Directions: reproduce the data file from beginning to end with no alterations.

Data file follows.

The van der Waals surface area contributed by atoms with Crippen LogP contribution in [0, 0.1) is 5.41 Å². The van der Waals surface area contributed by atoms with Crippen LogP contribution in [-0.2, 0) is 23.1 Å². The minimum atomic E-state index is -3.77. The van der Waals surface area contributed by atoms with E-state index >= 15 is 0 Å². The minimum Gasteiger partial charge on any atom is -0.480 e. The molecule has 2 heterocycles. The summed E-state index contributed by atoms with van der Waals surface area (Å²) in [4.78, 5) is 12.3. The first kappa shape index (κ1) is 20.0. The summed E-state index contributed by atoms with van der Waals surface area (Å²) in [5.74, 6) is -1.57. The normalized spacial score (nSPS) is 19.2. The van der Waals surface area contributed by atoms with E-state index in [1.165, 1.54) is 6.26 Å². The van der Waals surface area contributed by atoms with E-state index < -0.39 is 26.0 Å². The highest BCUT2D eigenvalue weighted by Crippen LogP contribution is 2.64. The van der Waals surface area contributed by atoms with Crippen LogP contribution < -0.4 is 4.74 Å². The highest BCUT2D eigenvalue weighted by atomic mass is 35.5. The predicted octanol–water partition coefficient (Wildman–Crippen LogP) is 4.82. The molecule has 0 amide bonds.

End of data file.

The van der Waals surface area contributed by atoms with Crippen LogP contribution in [0, 0.1) is 5.41 Å². The van der Waals surface area contributed by atoms with Crippen LogP contribution in [-0.2, 0) is 23.1 Å². The minimum atomic E-state index is -3.77. The van der Waals surface area contributed by atoms with E-state index >= 15 is 0 Å². The minimum Gasteiger partial charge on any atom is -0.480 e. The molecule has 2 heterocycles. The summed E-state index contributed by atoms with van der Waals surface area (Å²) in [4.78, 5) is 12.3. The first kappa shape index (κ1) is 20.0. The summed E-state index contributed by atoms with van der Waals surface area (Å²) in [5.74, 6) is -1.57. The normalized spacial score (nSPS) is 19.2. The van der Waals surface area contributed by atoms with E-state index in [1.165, 1.54) is 6.26 Å². The van der Waals surface area contributed by atoms with E-state index < -0.39 is 26.0 Å². The highest BCUT2D eigenvalue weighted by Crippen LogP contribution is 2.64. The van der Waals surface area contributed by atoms with Crippen LogP contribution < -0.4 is 4.74 Å². The highest BCUT2D eigenvalue weighted by atomic mass is 35.5. The predicted octanol–water partition coefficient (Wildman–Crippen LogP) is 4.82. The molecule has 0 amide bonds.